A committee is working on changes to D.C.'s four-decade-old school boundaries and feeder patterns.
The boundary of one of the city's most popular and sought-after high schools would shrink substantially under a proposal released by the D.C. committee exploring changes to the city's school boundaries and feeder patterns.
The revised proposals from the D.C. Advisory Committee on Student Assignment would see Wilson High School's boundary — along with the boundaries of many other high schools — change. In Wilson's case, the boundary would move north and west, cutting off some parents east of Rock Creek and lopping off a portion of the boundary that extends across downtown towards Capitol Hill.
Under the committee's new proposals, many families now zoned for Wilson — which is overcrowded, and is almost evenly split between in- and out-of-boundary students — would move to Eastern High School on Capitol Hill. That school's zone would move west of the Anacostia River to take in students from the shuttered Spingarn High School, while a newly renovated Dunbar High School would draw students from a large swath of Ward 5.
The proposed changes are part of a broader set of recommendations from the committee, which since last year has been considering and debating altering the boundaries and feeder patterns that determine what schools the city's children attend. City officials say the boundaries and feeder patterns are outdated — they were last changed 40 years ago — but the discussion over revamping them has provoked concerns among mayoral candidates and residents alike.
Unlike a first set of proposals released in April, the revised proposals focus more on establishing a predictable path for students from elementary to high school. The committee dropped "choice sets" — under which students would give up by-right access to a single neighborhood school and instead apply by lottery to a group of elementary schools — and instead set itself on aligning boundaries and feeder patterns.
"The basic framework of the proposal is a core system of zoned schools where every kid has a right to an elementary, middle and high school and those schools build into feeder patterns," said Deputy Mayor for Education Abigail Smith in an interview with WAMU 88.5.
According to Smith's office, currently 74 DCPS elementary and K-8 schools operated within 104 different boundaries, and 22 percent of students have rights to multiple schools due to boundaries that were not re-aligned after schools closed. That has created overcrowding in certain schools while leaving others under-enrolled; all told, only one-quarter of DCPS students attend their in-boundary school.
"Unlike what we have now, which is boundaries and feeder patterns that really don’t match up, the proposal really tries to create a more coherent system of elementary schools that feed into middle schools that feed into high schools so that there can be increased investment on the part of families, cohorts can really stick together, schools can plan vertically from elementary to middle to high, which right now is really hard to do because of the mismatch of boundaries and feeders," she said.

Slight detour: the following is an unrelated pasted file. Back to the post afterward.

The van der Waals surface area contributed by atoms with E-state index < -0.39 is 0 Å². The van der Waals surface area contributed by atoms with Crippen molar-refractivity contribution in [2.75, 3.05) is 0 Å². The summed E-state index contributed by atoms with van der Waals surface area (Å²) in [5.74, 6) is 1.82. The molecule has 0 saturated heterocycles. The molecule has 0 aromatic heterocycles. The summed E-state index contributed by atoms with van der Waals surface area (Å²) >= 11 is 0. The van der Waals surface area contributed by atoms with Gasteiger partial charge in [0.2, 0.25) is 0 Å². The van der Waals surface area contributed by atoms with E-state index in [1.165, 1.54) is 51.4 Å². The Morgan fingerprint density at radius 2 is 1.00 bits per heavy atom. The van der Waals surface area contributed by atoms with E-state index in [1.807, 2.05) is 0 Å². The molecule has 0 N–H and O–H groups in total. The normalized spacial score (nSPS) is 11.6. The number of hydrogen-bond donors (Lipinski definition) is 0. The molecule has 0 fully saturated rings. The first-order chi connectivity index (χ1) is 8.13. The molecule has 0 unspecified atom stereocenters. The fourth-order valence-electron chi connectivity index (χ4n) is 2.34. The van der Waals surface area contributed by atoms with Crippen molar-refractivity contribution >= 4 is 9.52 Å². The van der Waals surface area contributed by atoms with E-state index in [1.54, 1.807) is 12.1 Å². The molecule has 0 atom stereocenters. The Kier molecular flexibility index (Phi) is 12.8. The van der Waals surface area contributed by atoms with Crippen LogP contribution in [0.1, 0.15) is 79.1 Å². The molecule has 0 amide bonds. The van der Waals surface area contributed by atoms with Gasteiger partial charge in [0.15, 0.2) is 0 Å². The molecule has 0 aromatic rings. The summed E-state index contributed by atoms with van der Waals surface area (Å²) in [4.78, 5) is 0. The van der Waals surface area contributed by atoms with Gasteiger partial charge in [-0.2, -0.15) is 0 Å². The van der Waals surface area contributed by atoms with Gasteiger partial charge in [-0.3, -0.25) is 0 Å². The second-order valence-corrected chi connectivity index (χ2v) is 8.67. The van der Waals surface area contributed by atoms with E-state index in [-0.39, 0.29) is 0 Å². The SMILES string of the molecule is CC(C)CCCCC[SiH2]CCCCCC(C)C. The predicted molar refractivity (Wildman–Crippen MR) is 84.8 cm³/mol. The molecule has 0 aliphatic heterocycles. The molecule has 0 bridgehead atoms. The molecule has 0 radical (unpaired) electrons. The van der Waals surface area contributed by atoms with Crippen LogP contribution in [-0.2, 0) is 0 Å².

The proposals also call on D.C. to open a number of new schools — including some that were closed last year for low enrollment. In Ward 4, the committee recommends reopening McFarland Middle School, which closed in 2013, while opening a brand new middle school in the northern portion of the ward. It also proposes a new Center City middle school and a middle school in Ward 7 with specialized and selective programming.
"Many community members feel really strongly that a stand-alone middle school provides a better option for their kids," said Smith, explaining that the committee wanted to move away from education campuses that serve K-8 students.
The committee's recommendations, culled from public feedback and debate after a first set of proposals, also include setting aside at least 10 percent of seats in elementary schools for out-of-boundary students, as well as giving priority to at-risk students when the apply to out-of-boundary schools where fewer than 30 percent of students are considered at-risk.
And in another proposal to aide at-risk students — who will be getting more per-pupil funding under the 2015 budget — the committee focused on transportation for elementary school students. If a student lives more than a mile from their in-boundary school, the city would provide their parent with free transportation on Metro (students already ride free) or offer the student priority access to a closer DCPS school.
The committee also proposes closer collaboration with the charter sector, which educate 43 percent of all students, to better assess and control for the mid-year transfer of students between the systems and the opening and location of new schools.
Smith stressed that many changes would be phased in and some students grandfathered into their current schools and feeder patterns, and that debate would continue on the proposals ahead of a final recommendation to Mayor Vincent Gray expected in the fall.
"There are obviously lots of things to balance, but the feedback process was very helpful. And so once again, we’ll be putting out draft boundaries and expect to get more feedback, so those should not be seen as final either. We think those will also benefit from more feedback," she said.
But even when the committee finishes its work, there's little certainty as to whether parents and students will ever see the changes become a reality: mayoral candidates Muriel Bowser and David Catania have both said they want to pause the process until a new mayor is elected.
Advisory Committee Draft Proposal and Boundaries - June 2014 for Web